As the electrical storage industry heats up in New York, the thermal energy storage market has continued its run of success across the state. Trane®, a leader in ice–based thermal energy storage solutions to New York customers, had another great year in 2018, with new projects at prominent sites across New York State.
Trane Thermal Battery™ cooling systems use a thermal energy storage concept that is deceptively simple: buildings store energy in the form of ice. At 55 Water Street, there are 134 CALMAC® thermal energy storage tanks; each tank is 7.5′ in diameter, 11.5′ tall, and holds over 2200 gallons of tap water. At night, when electricity prices are much cheaper and the city’s power mix is far less greenhouse gas intensive,1 55 Water Street fires up its chiller plant to charge the Thermal Battery cooling system using 20-24 degree fluid which are circulated through the 3.5 miles of tubing in each tank, slowly freezing the water inside. Then, during the day when the temperature rises and the building is occupied, the Thermal Battery cooling system discharges ice to deliver cooling to the 53 story, 3.5 million sq ft colossus. The Thermal Battery cooling systems is a Trane controlled chiller plant that has a storage capacity of over 12 MWh, can reduce peak loads by more than 2 MW, and has saved the building owners roughly $2.5 million in utility costs each year.
Because CALMAC thermal energy storage tanks act like a battery that use H2O as their medium of storage, rather than pricier materials like lithium, vanadium, or lead, Trane Thermal Battery projects can be far less expensive than electrical storage projects in New York City 2. Thermal energy storage poses roughly no hazard or safety risks, which makes the permitting process far more streamlined than other technologies. And the tanks themselves are remarkably durable: they rely on polyethylene, the same material used for natural gas pipelines, which resist erosion, corroding and rust. CALMAC thermal energy storage tanks can operate day in and day out for 30+ years with zero reduction in storage capacity.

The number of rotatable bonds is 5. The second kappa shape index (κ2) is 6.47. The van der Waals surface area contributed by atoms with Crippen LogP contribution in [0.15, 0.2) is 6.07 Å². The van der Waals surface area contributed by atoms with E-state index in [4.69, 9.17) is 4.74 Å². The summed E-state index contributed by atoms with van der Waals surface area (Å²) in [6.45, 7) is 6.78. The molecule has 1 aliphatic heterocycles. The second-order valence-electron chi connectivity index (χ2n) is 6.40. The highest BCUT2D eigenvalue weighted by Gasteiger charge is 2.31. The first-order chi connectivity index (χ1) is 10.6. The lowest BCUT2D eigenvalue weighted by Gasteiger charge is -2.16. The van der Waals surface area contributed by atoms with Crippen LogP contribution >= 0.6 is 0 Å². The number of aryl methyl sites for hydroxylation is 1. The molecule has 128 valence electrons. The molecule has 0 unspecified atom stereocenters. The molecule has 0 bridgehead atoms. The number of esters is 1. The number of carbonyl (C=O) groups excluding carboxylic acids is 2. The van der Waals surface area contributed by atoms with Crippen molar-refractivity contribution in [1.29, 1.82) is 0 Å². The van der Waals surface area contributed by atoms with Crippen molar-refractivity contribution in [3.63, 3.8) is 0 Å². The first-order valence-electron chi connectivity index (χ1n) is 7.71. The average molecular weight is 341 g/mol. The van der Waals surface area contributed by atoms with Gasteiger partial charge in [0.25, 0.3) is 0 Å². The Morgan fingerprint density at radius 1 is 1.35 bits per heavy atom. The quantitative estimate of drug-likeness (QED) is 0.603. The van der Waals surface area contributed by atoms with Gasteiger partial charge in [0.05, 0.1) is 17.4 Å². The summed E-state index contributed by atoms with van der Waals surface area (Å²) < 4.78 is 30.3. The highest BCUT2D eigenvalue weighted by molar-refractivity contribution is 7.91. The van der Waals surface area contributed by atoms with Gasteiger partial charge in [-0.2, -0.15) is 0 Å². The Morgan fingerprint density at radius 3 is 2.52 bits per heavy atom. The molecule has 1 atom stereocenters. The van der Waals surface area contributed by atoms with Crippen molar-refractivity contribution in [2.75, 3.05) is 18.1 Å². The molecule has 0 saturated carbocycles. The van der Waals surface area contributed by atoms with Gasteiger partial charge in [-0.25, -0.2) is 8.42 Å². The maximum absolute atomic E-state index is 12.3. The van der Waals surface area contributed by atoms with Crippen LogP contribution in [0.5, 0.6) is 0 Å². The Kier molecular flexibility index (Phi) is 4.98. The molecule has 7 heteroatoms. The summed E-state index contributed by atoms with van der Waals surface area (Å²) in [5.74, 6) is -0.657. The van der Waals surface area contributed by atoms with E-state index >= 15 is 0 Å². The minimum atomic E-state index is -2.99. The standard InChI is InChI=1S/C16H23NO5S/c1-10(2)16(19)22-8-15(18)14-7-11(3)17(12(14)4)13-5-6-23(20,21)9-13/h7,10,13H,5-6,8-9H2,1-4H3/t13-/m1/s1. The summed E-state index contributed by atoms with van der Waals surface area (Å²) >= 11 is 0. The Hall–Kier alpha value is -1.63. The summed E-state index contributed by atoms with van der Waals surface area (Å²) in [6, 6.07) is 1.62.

Each summer, thermal energy storage systems across New York State can reduce on-peak electric consumption by over 40 MW3, helping to reduce the state’s reliance on dirty, fossil fuel-powered peaker plants that contribute to global warming and have serious impacts on the air we all breathe. Many Thermal Battery projects are co-optimized to provide daily load shift while also being able to ramp up their dispatch to respond to a NYISO® or ConEdison® Demand Response event. With small tweaks to rate structures and to Demand Response baseline methodologies, as has been suggested by the NY Public Service Commission and others,4 Thermal Battery projects may soon be able to provide even more relief to the city’s congested T&D infrastructure.
Thanks to incentives from NYSERDA and New York utilities, thermal energy storage can have a big impact on New York’s power grid. With more installations on the horizon, this impact has the potential to continue to grow in the years to come.
1 U.S. Department of Energy eGrid data. February 2018.
2 CALMAC Market Analysis. June 2019.
3 CALMAC Market Analysis. June 2019.
4 New York State Energy Roadmap and Department of Public Service / NYSERDA Staff Recommendations. June 2018.